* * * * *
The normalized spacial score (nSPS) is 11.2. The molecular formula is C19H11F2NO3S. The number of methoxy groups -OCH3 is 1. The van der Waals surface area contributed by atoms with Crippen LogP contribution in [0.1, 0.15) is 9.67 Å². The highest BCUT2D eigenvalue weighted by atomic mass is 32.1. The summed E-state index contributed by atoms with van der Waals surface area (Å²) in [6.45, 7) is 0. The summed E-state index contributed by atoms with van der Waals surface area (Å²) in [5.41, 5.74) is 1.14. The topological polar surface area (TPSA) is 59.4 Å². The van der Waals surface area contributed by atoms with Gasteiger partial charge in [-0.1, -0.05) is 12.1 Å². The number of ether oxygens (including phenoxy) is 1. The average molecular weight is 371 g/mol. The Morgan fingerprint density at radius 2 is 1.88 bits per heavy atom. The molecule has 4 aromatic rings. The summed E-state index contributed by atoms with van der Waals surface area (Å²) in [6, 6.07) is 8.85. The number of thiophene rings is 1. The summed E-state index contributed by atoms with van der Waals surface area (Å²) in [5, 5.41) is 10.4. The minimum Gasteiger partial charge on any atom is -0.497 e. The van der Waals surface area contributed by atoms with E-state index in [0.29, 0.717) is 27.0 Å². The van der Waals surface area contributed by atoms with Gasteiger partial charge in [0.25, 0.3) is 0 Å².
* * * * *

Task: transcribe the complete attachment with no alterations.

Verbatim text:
The normalized spacial score (nSPS) is 11.2. The molecular formula is C19H11F2NO3S. The number of methoxy groups -OCH3 is 1. The van der Waals surface area contributed by atoms with Crippen LogP contribution in [0.1, 0.15) is 9.67 Å². The highest BCUT2D eigenvalue weighted by atomic mass is 32.1. The summed E-state index contributed by atoms with van der Waals surface area (Å²) in [6.45, 7) is 0. The summed E-state index contributed by atoms with van der Waals surface area (Å²) in [5.41, 5.74) is 1.14. The topological polar surface area (TPSA) is 59.4 Å². The van der Waals surface area contributed by atoms with Gasteiger partial charge in [-0.1, -0.05) is 12.1 Å². The number of ether oxygens (including phenoxy) is 1. The average molecular weight is 371 g/mol. The Morgan fingerprint density at radius 2 is 1.88 bits per heavy atom. The molecule has 4 aromatic rings. The summed E-state index contributed by atoms with van der Waals surface area (Å²) in [6, 6.07) is 8.85. The number of thiophene rings is 1. The summed E-state index contributed by atoms with van der Waals surface area (Å²) in [5, 5.41) is 10.4. The minimum Gasteiger partial charge on any atom is -0.497 e. The van der Waals surface area contributed by atoms with E-state index in [0.29, 0.717) is 27.0 Å². The van der Waals surface area contributed by atoms with Gasteiger partial charge in [0.25, 0.3) is 0 Å².